Obama, Romney in Israel 370.
I care about what candidates think about Israel.
When I go into the voting
booth, a candidate’s views on Israel’s security help inform my vote, but don’t
I am no different than the vast majority of American Jews
who, despite what the pundits may tell you, care about many issues – taxes,
healthcare, marriage equality.
Israel faces serious threats to its
security, and I want answers. But I also want to know how candidates are going
to create more jobs. I want to know if their policies unfairly burden the poor.
I want to know if their immigration policy is ethical.
For too long, the
Jewish community has played into the media’s paradigm of Jews as single issue
voters, and we can’t let it continue. With every election cycle comes a new
prediction on which way the Jewish vote will swing, and with it, the inevitable
reaction of the candidates seeking to court our community by demonstrating their
views on Israel to the exclusion of just about every other issue. Buried within
the rhetoric will be a passing acknowledgment that Jews also care deeply about
social justice issues.
The reality is that local Jewish leaders are
coordinating on a national scale to educate, activate and organize voters on the
urgent social justice issues keeping us up at night. This type of activism
around social justice issues is not new, but today’s coordination between
organizations is unprecedented.
Together, we are working to ensure that
social justice issues are paramount in press coverage of Jewish
In Maryland, Minnesota and Washington State, Jewish organizations
are mobilizing voters to support marriage equality referenda. The Jewish
community is organizing candidate forums in St. Paul, house parties in Maryland,
and weekly phone banks in Seattle to ask what love, commitment and equality mean
to us individually and collectively – and to call for action on Election Day to
legalize those rights.
In Michigan, Pennsylvania and Minnesota, our
community is protecting voting rights for all Americans by explaining what kinds
of photo identification are – and aren’t – needed to vote.
and Philadelphia, in preparation for the onerous voter ID requirements that have
now been temporarily suspended, Jews have been combating confusion in Jewish
homes, at community events and in the media about the implications of the law
and court decisions.
In the Twin Cities, we are sparking hundreds of
one-onone conversations in synagogues discussing why a voter ID amendment to the
Minnesota constitution would create a hindrance to voting. In Detroit, we are
distributing informational posters and volunteering to get out the vote. And in
synagogues across the country, Jews are working to make voter registration a
rite of passage that is part and parcel to our Jewish faith.
acting as a coordinated Jewish social justice movement because we understand
that we are stronger together than individually.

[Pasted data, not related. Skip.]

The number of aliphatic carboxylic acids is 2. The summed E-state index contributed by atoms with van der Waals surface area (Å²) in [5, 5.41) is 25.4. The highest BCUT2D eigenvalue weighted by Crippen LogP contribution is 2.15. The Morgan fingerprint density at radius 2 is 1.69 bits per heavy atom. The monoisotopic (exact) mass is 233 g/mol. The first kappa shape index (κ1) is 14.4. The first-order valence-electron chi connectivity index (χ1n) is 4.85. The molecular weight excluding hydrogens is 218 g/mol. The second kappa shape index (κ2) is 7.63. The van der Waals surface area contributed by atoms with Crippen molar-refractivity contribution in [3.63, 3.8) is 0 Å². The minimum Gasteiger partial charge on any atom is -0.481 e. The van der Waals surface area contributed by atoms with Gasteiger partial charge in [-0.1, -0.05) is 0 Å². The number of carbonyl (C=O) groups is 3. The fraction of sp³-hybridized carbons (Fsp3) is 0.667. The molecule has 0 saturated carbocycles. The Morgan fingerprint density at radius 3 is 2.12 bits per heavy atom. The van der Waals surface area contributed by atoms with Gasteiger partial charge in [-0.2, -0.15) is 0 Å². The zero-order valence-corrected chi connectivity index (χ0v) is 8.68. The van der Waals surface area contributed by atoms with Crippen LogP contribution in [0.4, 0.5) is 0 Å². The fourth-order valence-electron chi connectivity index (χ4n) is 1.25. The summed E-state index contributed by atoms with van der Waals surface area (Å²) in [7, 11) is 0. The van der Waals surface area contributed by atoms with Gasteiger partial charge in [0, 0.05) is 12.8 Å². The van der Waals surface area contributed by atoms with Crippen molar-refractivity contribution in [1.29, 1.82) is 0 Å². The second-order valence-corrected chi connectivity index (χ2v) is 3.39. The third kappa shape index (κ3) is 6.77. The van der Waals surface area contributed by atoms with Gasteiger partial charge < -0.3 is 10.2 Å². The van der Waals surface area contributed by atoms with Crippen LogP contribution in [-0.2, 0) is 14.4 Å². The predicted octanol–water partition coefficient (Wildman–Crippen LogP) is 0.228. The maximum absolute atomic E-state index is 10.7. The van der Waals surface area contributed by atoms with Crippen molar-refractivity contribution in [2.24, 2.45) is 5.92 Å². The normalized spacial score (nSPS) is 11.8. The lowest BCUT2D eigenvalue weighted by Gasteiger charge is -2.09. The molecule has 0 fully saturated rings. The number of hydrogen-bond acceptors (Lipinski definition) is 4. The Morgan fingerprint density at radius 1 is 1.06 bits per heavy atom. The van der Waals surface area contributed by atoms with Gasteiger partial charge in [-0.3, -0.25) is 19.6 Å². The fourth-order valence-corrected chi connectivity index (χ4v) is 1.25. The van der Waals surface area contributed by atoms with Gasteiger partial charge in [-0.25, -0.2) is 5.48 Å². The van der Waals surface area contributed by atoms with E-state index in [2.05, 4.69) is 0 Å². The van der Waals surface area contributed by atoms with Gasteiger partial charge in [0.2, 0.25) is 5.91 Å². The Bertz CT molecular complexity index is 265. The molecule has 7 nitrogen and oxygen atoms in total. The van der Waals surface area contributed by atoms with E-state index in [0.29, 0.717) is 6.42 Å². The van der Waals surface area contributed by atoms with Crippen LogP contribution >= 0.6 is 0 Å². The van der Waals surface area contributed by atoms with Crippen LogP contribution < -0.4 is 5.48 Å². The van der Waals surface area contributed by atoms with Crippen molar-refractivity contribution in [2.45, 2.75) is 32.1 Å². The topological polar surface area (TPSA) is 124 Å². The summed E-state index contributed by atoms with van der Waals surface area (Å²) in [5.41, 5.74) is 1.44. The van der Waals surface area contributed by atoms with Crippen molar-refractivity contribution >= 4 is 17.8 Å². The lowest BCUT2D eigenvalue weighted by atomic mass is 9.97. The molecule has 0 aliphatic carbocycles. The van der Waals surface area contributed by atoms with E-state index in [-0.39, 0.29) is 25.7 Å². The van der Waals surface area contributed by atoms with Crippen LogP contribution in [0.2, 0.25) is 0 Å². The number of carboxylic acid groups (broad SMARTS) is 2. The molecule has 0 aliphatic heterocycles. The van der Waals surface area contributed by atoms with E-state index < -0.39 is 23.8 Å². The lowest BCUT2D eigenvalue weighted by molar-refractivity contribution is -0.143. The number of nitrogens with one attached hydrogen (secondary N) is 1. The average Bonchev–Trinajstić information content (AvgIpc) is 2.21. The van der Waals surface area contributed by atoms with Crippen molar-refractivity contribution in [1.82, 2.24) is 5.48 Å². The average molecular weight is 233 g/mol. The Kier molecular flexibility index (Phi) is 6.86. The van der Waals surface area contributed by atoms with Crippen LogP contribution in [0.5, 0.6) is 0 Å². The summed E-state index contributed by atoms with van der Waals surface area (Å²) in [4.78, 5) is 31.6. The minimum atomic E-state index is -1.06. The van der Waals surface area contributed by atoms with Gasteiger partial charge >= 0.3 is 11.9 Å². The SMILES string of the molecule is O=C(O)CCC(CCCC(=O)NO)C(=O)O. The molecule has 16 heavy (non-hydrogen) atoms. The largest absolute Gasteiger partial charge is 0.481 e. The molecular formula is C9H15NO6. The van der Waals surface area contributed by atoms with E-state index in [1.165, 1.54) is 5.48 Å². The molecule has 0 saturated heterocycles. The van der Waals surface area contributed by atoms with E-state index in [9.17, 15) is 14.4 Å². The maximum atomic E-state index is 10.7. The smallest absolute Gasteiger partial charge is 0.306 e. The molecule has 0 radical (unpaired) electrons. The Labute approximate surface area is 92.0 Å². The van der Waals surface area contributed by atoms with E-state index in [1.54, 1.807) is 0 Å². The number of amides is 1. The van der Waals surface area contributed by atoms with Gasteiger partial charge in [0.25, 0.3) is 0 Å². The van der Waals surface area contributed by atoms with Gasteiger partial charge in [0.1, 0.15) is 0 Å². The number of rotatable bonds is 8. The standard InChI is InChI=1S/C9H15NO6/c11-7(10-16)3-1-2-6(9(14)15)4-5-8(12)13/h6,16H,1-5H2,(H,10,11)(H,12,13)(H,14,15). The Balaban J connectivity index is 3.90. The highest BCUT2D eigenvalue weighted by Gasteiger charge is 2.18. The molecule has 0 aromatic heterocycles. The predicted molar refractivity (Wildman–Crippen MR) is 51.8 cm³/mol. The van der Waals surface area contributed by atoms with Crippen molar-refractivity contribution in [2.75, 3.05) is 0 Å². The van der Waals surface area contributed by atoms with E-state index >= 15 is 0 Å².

We, the Religious Action
Center of Reform Judaism, National Council of Jewish Women, Bend the Arc – a
diverse, but united, group of 25 organizations in total – share a belief that
intrinsic to Judaism is an underlying principle that compels all Jews to pursue
We remember how, after wandering in the desert for 40 years, the
Israelites were commanded to contribute to the building of the Mishkan, the
Temple. We were told that this communal project, which would unite us as Jews as
we entered into the Holy Land, needed a contribution from every one of us. This
is joint civic engagement – just as timely today as it was in biblical
Like the building of the Mishkan, our American democracy doesn’t
work without the basic act of voting.
Just as we were commanded to
contribute to the building of the Temple, so must we today contribute to our
democratic society by voting and encouraging others to vote. It is our
collective Jewish responsibility.
The Jewish community has long been
known for our commitment to social justice and yet somehow, we have allowed the
perception to develop that it is secondary to our commitment to
It’s simply not true – one does not and should not diminish the
other. We can and should talk about all of these issues, and we should expect
our elected leaders to hear us.
This collective responsibility plays out
in every American election, with voter turnout rates for the Jewish community
consistently well above average. I am excited that so many Jews and Jewish
organizations are making their voices heard on issues including marriage
equality, immigration, a women’s right to choose, and the economy. As Jews
committed to social justice continue to connect across organizations,
denominations and issues, I’m counting on a shift in the discourse around Jews
and elections in the years to come.
The writer is the director of the
Jewish Social Justice Roundtable.
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